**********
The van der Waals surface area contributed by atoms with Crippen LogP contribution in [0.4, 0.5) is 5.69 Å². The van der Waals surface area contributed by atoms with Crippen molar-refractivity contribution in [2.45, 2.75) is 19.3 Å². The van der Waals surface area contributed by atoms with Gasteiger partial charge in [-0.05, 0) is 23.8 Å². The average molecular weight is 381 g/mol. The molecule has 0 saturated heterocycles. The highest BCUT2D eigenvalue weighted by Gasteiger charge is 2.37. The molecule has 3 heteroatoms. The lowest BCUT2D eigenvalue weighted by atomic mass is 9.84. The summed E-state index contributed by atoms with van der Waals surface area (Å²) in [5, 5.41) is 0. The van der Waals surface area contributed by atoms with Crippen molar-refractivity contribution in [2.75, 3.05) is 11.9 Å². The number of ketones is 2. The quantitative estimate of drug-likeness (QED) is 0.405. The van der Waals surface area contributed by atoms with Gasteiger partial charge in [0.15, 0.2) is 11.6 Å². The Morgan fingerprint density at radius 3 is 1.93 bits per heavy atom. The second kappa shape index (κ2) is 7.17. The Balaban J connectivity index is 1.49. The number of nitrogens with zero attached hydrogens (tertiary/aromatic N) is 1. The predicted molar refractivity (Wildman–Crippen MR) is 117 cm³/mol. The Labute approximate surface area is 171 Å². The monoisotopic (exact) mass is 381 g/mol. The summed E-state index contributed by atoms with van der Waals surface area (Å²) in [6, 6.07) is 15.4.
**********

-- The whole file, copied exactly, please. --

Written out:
The van der Waals surface area contributed by atoms with Crippen LogP contribution in [0.4, 0.5) is 5.69 Å². The van der Waals surface area contributed by atoms with Crippen molar-refractivity contribution in [2.45, 2.75) is 19.3 Å². The van der Waals surface area contributed by atoms with Gasteiger partial charge in [-0.05, 0) is 23.8 Å². The average molecular weight is 381 g/mol. The molecule has 0 saturated heterocycles. The highest BCUT2D eigenvalue weighted by Gasteiger charge is 2.37. The molecule has 3 heteroatoms. The lowest BCUT2D eigenvalue weighted by atomic mass is 9.84. The summed E-state index contributed by atoms with van der Waals surface area (Å²) in [5, 5.41) is 0. The van der Waals surface area contributed by atoms with Crippen molar-refractivity contribution in [2.75, 3.05) is 11.9 Å². The number of ketones is 2. The quantitative estimate of drug-likeness (QED) is 0.405. The van der Waals surface area contributed by atoms with Gasteiger partial charge in [0.15, 0.2) is 11.6 Å². The Morgan fingerprint density at radius 3 is 1.93 bits per heavy atom. The second kappa shape index (κ2) is 7.17. The Balaban J connectivity index is 1.49. The number of nitrogens with zero attached hydrogens (tertiary/aromatic N) is 1. The predicted molar refractivity (Wildman–Crippen MR) is 117 cm³/mol. The Labute approximate surface area is 171 Å². The monoisotopic (exact) mass is 381 g/mol. The summed E-state index contributed by atoms with van der Waals surface area (Å²) in [6, 6.07) is 15.4.